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You know, I sometimes get my tail in the air about
what Proctor & Gamble is up to or don't like AT&T's
new employee policies, but I'm not going to curtail my
use of their services. In some cases, I can't avoid
using the services of a company I feel fundamentally
undermines my sense of personal values and priorities.
However, I do choose competitors that can satisfy my
needs and try to avoid anything which offends my sense
of how the world shall run.
That said, I can't direct how the world "shall" run
and I've learned to find alternate means to satisfy my
needs. In some cases, one has to simply settle for the
best the field has to offer, even if that means to
actively ignore what may offend you.
When I was in high school, we were so excited to have
an internet linkup that merely provided "obscene"
ACSII images. But I didn't give up on the internet,
and obviously you haven't. I may be going a bit far,
but the "Framers of the Internet" used whatever tools
available, and if the appeal of porn fueled that
development, so be it. What was intended to be a new
field of communication became a new field of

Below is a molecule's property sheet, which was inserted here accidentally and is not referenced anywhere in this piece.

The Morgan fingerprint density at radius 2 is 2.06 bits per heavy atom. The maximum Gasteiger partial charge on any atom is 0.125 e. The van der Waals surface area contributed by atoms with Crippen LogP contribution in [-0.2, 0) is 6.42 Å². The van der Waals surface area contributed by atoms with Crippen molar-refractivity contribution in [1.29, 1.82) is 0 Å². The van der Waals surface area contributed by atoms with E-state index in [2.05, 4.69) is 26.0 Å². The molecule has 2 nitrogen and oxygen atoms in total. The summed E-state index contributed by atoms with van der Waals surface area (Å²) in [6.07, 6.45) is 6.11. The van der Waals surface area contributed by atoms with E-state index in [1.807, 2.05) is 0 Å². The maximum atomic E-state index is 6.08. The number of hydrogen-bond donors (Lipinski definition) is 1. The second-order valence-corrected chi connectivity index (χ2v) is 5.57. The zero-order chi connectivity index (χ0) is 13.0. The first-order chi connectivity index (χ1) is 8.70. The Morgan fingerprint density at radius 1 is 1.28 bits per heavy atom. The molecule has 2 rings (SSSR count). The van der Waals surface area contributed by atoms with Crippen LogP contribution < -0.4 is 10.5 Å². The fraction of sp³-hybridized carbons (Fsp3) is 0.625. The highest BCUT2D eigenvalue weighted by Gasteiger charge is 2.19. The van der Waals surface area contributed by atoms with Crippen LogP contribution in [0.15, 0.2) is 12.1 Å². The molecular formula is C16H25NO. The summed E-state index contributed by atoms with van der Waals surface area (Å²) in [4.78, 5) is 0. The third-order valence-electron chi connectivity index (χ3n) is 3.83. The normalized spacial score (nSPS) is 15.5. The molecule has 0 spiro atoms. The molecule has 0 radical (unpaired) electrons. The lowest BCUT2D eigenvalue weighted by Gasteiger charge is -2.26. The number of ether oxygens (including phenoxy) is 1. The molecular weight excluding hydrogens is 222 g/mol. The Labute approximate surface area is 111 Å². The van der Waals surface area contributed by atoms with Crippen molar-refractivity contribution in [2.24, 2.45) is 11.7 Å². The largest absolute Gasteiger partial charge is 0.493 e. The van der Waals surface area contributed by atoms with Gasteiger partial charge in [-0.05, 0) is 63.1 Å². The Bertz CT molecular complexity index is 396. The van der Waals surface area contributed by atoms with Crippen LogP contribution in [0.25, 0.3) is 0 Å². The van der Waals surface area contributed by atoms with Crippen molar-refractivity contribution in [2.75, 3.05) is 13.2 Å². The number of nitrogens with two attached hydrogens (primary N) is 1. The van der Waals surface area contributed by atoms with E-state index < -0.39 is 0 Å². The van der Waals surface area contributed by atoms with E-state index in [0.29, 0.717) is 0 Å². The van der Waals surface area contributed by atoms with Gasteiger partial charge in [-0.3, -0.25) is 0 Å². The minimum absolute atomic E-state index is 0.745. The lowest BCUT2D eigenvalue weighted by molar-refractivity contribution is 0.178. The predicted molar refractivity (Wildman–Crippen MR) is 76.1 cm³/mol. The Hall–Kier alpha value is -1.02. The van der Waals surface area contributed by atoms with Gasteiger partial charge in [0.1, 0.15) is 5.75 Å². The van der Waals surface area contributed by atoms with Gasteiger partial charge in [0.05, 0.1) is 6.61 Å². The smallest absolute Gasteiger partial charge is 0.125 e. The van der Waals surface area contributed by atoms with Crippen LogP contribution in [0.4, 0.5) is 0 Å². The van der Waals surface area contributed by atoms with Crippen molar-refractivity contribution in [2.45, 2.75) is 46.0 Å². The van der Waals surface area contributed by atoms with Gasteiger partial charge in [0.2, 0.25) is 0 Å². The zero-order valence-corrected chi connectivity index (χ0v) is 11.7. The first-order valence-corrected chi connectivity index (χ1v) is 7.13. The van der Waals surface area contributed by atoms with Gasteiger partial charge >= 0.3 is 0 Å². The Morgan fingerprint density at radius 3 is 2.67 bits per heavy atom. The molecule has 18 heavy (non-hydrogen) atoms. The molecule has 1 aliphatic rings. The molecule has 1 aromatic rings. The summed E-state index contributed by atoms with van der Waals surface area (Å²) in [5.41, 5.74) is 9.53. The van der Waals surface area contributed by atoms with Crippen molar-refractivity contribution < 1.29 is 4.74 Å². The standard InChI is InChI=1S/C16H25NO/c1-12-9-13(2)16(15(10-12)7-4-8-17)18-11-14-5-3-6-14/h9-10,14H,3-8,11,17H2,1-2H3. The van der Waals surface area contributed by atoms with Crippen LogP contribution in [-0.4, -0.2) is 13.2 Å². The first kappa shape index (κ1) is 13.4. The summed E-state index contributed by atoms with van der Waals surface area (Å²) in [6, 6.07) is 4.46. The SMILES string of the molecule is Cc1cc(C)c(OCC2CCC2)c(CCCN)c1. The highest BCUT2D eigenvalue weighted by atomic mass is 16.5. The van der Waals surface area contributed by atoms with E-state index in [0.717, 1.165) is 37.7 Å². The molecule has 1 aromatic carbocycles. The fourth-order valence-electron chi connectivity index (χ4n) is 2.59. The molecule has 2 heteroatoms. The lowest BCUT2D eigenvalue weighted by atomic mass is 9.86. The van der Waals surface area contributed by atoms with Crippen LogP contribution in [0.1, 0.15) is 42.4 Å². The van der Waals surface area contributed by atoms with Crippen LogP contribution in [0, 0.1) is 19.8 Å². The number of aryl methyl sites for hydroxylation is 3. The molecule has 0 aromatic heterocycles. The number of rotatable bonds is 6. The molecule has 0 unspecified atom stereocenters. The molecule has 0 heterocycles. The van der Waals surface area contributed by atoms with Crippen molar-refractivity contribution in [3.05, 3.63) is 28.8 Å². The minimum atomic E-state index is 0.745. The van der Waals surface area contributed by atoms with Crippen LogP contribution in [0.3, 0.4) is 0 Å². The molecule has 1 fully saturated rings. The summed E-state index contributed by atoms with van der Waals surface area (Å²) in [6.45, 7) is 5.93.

commercialism, and the fact is that porn sells. Yahoo
is not the first firm (internet or otherwise) to
employ that angle to keep itself afloat. Doug Bailey
noted that it's not like their hands were "clean" to
And no business is. The internet has evolved from an
idealistic venture to a capitalist machine, and
nothing can turn that back. That may be because the
internet has basis in an essentially capitalist
Before I turn into a Marxist revolutionary (and oddly
I'm not, despite my message), I'll add that there are
many free search engines out there that satisfy the
needs of many people, tech writers included.
Why should a tech writer need to remain brand-loyal to
one engine? Yahoo! Is not the last vestige of decent
morality; or was it ever?
Furthermore, why is this a tech writing concern?
(Sorry, Eric, but I couldn't hold my tongue on this one).
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